We talk a lot about how smarter, well-designed, and dense mixed-use development will advance our vision of making Roslindale the most walkable neighborhood in all of Boston, but it’s important to remember that high quality and accessible open space is also a critical ingredient for a Walkable Urban Place. Indeed, density and open space are two sides of the same coin. As urban designer and walkability advocate Julie Campoli states in her book Made for Walking:
The structural elements illustrated throughout Made for Walking – streets, blocks, sidewalks, and connected open spaces together with the intricate mixing of uses – make walking and biking convenient and enable mobility with a vastly reduced carbon impact. These qualities, combined with a comfortable streetscape, create the type of pedestrian-oriented environment that lures people out of their cars. A few other physical qualities may not contribute directly to lowering a place’s carbon footprint but are also essential ingredients in a successful urban neighborhood. These elements, which can be designed in a place to add value, include the things all of us need in varying degrees – greenery, privacy, variety, and a sense of spaciousness.
YIMBY Logo (Courtesy Corporation for Supportive Housing)
The so-called “YIMBY” movement has been in the news a lot these days. Many YIMBY community groups, like JP YIMBY, start from a principle of supporting housing development in the interests of fairness, equity, sustainability, and economic vitality, and adopt walkability as an important component of that mission. We at WalkUP Roslindale start from the perspective of improving walkability–our core mission is to make Roslindale the most walkable neighborhood in Boston–and find that this goal more often than not coincides with YIMBY priorities and ideas. Greater density, when done right, is a critical prerequisite for a walkable neighborhood for a host of reasons. Moreover, YIMBY groups typically do not support car-centric and anti-pedestrian development because (among other reasons) they don’t achieve the goal of making housing available to all in need. We’re typically all on the same page.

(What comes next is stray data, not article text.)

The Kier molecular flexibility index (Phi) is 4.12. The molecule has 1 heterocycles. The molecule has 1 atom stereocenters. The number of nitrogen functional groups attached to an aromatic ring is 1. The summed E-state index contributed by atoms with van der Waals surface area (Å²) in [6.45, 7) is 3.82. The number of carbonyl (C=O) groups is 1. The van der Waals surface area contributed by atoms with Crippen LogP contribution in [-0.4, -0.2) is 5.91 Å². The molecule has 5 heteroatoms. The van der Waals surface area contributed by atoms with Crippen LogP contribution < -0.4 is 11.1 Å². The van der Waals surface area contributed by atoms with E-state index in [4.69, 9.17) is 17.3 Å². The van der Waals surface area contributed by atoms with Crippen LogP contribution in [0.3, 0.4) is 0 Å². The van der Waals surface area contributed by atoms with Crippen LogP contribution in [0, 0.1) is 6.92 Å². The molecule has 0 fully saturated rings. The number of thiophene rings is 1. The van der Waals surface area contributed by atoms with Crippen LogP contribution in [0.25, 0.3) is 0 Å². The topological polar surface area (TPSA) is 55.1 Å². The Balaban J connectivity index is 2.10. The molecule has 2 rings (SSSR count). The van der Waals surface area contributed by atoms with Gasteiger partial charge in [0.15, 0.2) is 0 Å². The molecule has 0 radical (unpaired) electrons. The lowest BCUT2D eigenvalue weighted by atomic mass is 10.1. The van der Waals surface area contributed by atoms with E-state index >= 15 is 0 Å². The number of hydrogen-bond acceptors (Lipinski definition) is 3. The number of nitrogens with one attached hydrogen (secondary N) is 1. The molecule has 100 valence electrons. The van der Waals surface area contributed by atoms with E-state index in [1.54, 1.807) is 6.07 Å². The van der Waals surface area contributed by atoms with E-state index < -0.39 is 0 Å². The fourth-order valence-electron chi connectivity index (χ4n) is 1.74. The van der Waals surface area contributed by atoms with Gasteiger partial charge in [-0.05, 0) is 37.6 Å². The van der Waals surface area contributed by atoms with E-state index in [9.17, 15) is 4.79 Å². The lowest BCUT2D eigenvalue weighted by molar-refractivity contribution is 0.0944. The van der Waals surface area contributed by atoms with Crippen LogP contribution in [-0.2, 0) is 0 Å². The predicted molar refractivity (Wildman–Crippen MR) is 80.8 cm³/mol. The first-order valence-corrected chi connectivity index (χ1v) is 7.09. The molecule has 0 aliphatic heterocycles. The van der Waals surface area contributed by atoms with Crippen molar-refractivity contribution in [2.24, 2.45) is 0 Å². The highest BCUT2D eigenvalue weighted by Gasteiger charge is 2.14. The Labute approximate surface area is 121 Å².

When we started WalkUP back in 2015, we were unaware so many other neighborhood groups with similar ideas were simultaneously forming or about to form, including the aforementioned JP YIMBY, as well as A Better Cambridge, Engine 6 (in Newton), Livable Newton, Newton Villages, and Somerville YIMBY (please chime in if we’ve forgotten any!). We now find we are in good company and happy to see this movement developing organically around the region.
To achieve our goal of making Rozzie the most walkable neighborhood in Boston, we need to seize every opportunity to speak up. We are leading some efforts ourselves (such as the Gateway Path initiative) but others require attention, leadership, and vision from our Mayor and City Councilors. Two upcoming events present opportunities to be heard on important walkability issues:
Mayor Walsh recently announced the dates for his 2016 “coffee hour” series, where the Mayor will visit each neighborhood to hear from residents. All participants will enjoy coffee and breakfast provided by Dunkin’ Donuts and fresh fruit from Whole Foods. In addition, each family in attendance will receive a flowering plant grown in the city’s greenhouses and a raffle prize from Dunkin. The Roslindale event is this coming Wednesday, May 18 at Adams Park, from 9:30am-10:30am. Show up and tell the Mayor we need safer streets for walkers, better transit and bicycle infrastructure, improved parks, and the like!
Speaking of coffee: Roslindale just took a big step up, going from zero to two full-blown coffee shops. Both P.S. Gourmet Coffee and the Green T Coffee Shop opened in the past week or so. Be sure to visit both by foot or bicycle and welcome them to the neighborhood!↵
This is big news if you’re in favor of walkability throughout our city.
Stefanie Seskin has just been named as our new active transportation director.
You can read the City’s announcement here, and BostInno’s short take here (it’s the second item). The prior administration’s kind-of analog position was the bike czar, which Nicole Freedman held for 7 years. Nicole did a great job, but much more can and now will be done to expand on the concept of “transportation” beyond specific modes (walk, bike, transit, car) and their designated advocates. Two quotes lifted from the press release:
First, from the Mayor:
“Boston is an active city and we are continuing to invest in our pedestrian and bike infrastructure, encouraging residents to think creatively about how they get from point A to point B. Stefanie brings leadership and talent to this new position, and I thank her for her willingness to serve.”
And from the new Director:
“I am excited to take on this new position as Active Transportation Director for the Boston Transportation Department, and I am grateful to Mayor Walsh and Commissioner Fiandaca to be given this opportunity,” said Seskin. “I love seeing so many people who already walk and bike around the city, and I look forward to working with residents to make Boston even more walk- and bike-friendly.”
So, we have a brand new official ally at the city. No excuses now for not speaking up and letting our local government know what we want to see. What can WUPR suggest to our new active transportation on ways to make Roslindale more walkable?